Divorce FAQs for Dads

FAQs for divorcing fathers

Answering Frequently Asked Questions About Divorce and Child Custody for Fathers

Q:How Can Dads Be Treated Fairly During Divorce?

Even if you feel like you're at a disadvantage during the divorce process, it's important to understand that you have rights as a father. During your divorce, both parties should be treated equally in the eyes of the law. This means you should be able to make child custody and visitation arrangements that are similar to how you and your ex cared for your children while you were married. You also have the right to an equitable share of your marital property, the right to request spousal support if your ex earned the majority of the family's income, and the right to receive child support if you will be the custodial parent of your children.

Q:Can Infidelity Affect the Decisions Made During Divorce?

There are a wide variety of reasons for divorce, but in most cases, the factors that caused a marriage to break down won't affect the actual divorce proceedings. When filing for divorce, most states allow a person to state that the marriage ended because of irreconcilable differences rather than arguing that either party was at fault. In addition, most state laws won't consider infidelity or other forms of marital misconduct when making decisions about issues such as property division, spousal support, or child custody. However, infidelity may play a role during divorce if one spouse dissipated or wasted marital assets while pursuing an extramarital affair. You'll want to consult with your attorney to determine the best ways to address asset dissipation or other related issues.

Q:Can My Ex Deny Visitation if I Do Not Pay Child Support?

Even if you get behind on your child support payments, your ex is not allowed to deny your court-ordered parenting time with your children. Child custody and child support are two separate issues, so your ex can't punish you for failing to make payments on time or in full. However, if you do have trouble paying child support, you could face a variety of legal consequences. If you've lost your job or suffered a setback that affects your ability to pay child support, you'll want to take action as soon as possible to have your support order modified to fit your ability to pay.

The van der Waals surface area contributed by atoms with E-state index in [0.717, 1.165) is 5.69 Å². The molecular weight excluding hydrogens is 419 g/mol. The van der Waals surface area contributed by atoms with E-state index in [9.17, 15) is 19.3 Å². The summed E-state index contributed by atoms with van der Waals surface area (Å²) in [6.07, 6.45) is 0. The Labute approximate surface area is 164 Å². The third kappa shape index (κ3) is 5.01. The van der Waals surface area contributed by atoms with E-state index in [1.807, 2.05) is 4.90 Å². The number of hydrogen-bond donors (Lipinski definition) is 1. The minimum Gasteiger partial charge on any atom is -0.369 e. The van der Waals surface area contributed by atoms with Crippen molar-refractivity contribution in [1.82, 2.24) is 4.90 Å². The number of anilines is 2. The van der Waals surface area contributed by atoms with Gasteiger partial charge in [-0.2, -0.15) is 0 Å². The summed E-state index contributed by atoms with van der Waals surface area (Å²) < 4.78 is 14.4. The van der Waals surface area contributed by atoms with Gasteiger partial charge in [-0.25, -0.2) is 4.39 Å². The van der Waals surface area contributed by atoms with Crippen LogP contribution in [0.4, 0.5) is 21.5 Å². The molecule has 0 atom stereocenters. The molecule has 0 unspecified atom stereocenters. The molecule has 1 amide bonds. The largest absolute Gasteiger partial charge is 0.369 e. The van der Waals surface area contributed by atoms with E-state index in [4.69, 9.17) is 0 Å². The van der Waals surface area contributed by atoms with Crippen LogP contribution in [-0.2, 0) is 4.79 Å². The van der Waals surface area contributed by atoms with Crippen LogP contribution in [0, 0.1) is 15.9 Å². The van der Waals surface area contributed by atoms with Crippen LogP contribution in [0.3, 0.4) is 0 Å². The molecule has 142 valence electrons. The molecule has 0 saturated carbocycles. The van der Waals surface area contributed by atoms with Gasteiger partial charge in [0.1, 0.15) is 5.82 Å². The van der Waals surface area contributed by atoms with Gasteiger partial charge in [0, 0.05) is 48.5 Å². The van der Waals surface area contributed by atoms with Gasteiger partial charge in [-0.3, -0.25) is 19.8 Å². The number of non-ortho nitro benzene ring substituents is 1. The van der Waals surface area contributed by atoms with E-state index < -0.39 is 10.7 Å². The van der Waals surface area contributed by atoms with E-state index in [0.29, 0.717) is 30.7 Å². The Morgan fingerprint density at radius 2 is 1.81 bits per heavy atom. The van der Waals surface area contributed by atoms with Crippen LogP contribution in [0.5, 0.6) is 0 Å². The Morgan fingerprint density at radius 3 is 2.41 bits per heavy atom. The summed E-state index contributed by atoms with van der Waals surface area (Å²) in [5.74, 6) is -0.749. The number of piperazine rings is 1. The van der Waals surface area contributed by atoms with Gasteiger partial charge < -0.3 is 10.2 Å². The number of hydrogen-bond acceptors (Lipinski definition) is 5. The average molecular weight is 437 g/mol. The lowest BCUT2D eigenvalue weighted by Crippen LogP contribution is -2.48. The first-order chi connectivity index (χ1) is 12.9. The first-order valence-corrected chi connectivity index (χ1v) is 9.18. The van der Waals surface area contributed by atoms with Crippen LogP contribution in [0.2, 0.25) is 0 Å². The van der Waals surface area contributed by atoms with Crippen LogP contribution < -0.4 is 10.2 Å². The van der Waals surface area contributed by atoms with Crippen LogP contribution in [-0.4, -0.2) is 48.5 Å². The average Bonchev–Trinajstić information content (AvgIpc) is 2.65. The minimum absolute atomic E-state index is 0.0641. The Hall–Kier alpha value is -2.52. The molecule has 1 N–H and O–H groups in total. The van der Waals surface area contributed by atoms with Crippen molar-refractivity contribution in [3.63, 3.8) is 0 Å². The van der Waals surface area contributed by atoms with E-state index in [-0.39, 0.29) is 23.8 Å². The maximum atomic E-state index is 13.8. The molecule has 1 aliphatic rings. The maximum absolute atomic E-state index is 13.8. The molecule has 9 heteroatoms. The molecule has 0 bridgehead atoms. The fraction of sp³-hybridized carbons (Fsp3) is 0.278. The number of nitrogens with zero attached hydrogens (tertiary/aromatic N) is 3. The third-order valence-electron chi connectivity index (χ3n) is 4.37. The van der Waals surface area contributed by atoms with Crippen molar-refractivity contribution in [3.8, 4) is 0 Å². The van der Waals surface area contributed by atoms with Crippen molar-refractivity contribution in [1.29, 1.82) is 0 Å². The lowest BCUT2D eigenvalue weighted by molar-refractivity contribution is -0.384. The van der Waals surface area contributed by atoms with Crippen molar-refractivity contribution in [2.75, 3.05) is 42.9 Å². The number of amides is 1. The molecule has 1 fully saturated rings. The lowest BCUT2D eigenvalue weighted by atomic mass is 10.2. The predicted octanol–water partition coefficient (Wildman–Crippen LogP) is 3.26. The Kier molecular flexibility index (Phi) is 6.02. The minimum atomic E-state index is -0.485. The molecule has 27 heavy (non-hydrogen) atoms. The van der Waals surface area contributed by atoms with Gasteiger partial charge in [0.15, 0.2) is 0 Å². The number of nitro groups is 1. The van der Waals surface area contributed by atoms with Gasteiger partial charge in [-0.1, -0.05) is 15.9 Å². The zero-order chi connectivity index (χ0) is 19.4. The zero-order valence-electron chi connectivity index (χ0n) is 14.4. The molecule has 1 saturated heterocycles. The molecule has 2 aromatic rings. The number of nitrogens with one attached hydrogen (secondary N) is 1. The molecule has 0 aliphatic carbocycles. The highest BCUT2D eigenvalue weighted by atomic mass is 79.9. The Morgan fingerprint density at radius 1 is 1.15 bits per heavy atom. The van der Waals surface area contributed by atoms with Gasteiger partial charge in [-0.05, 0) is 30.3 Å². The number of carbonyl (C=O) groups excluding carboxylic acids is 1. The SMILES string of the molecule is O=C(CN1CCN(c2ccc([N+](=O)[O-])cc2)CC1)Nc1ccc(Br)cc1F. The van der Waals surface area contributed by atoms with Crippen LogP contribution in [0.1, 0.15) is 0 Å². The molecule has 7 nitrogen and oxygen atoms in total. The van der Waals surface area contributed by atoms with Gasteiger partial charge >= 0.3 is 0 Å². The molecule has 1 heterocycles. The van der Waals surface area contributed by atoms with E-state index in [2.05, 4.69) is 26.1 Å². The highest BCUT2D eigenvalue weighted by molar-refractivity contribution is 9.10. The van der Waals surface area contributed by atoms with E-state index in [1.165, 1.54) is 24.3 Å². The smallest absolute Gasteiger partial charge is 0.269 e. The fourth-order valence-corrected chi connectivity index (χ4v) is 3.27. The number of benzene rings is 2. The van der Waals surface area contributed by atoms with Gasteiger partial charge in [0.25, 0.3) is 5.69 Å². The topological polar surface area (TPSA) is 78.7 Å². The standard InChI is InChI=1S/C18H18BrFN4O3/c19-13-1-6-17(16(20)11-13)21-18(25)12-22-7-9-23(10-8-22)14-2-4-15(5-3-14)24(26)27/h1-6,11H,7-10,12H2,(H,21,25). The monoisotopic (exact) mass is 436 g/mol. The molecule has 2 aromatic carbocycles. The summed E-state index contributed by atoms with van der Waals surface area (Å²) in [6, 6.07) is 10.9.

Q:Can I Withhold Child Support if My Ex Doesn't Follow Requirements for Child Custody?

Just as your ex can't punish you for failing to pay child support, you can't punish her for refusing to follow your parenting time schedule. If she has refused to follow the court's orders regarding the time you spend with your children, or if she has not allowed you to participate in making decisions about how your children should be raised, you aren't allowed to withhold child support payments in response. Instead, you should work with a family law attorney to enforce the court's orders. If you can show that she unreasonably refused to allow your children to spend time with you, the court may place restrictions on her own parental responsibilities or parenting time.

Q:Should I Move Out of Our Marital Home?

During the divorce process, you might be ready to find new living arrangements and prepare for your new life after your marriage is over. However, before doing so, you'll want to be sure to understand your rights and responsibilities. Since you and your ex will continue to own your home together until other arrangements are made, you could still be required to pay expenses related to the home, including mortgage payments, utilities, and maintenance. You should consult with an attorney and determine the best ways to protect your rights and your finances as you move out and make arrangements for how you will handle ownership of your marital home.

Q:What Is Parental Alienation?

In some divorce cases, a parent may attempt to harm their children's relationship with the other parent, such as by blaming them for the divorce or claiming that they do not love the children or want to spend time with them. This could be part of a calculated effort to influence decisions about child custody, or it could be something a parent does due to a mental illness or narcissism. If you believe your ex-spouse has committed parental alienation, you'll want to act immediately to address these issues in court and protect your relationship with your kids.

Q:Can Men Be the Victims of Spousal Abuse?

Even if men are less likely to be physically harmed by their partners, they may still experience multiple forms of domestic abuse. In some cases, this takes the form of emotional abuse, such as manipulation, gaslighting, negative comments, or withholding of affection. A wife may also exert control over her partner by constantly monitoring where he is and who he is with, forcing him to cut off contact with friends or family members, or not allowing him to access information about the family's finances. If you or your children have suffered any form of abuse, you should speak to an attorney about your options for receiving an order of protection and escaping an abusive relationship.

Q:Can I Get Sole Custody?

In most cases, family courts prefer for parents to share custody of their kids. However, if you've been the primary caretaker for your kids throughout their lives, or if your ex has abandoned the family and shown little interest in parental responsibilities, you may be able to pursue primary or sole custody. You may also ask the court to place restrictions on your ex's parental responsibilities or parenting time if she has problems with mental illness or substance abuse that would threaten your children's safety and well-being or if she has committed domestic abuse or parental alienation. During your divorce, your lawyer can advise you on whether you should pursue sole custody and the likelihood that the court will rule in your favor.

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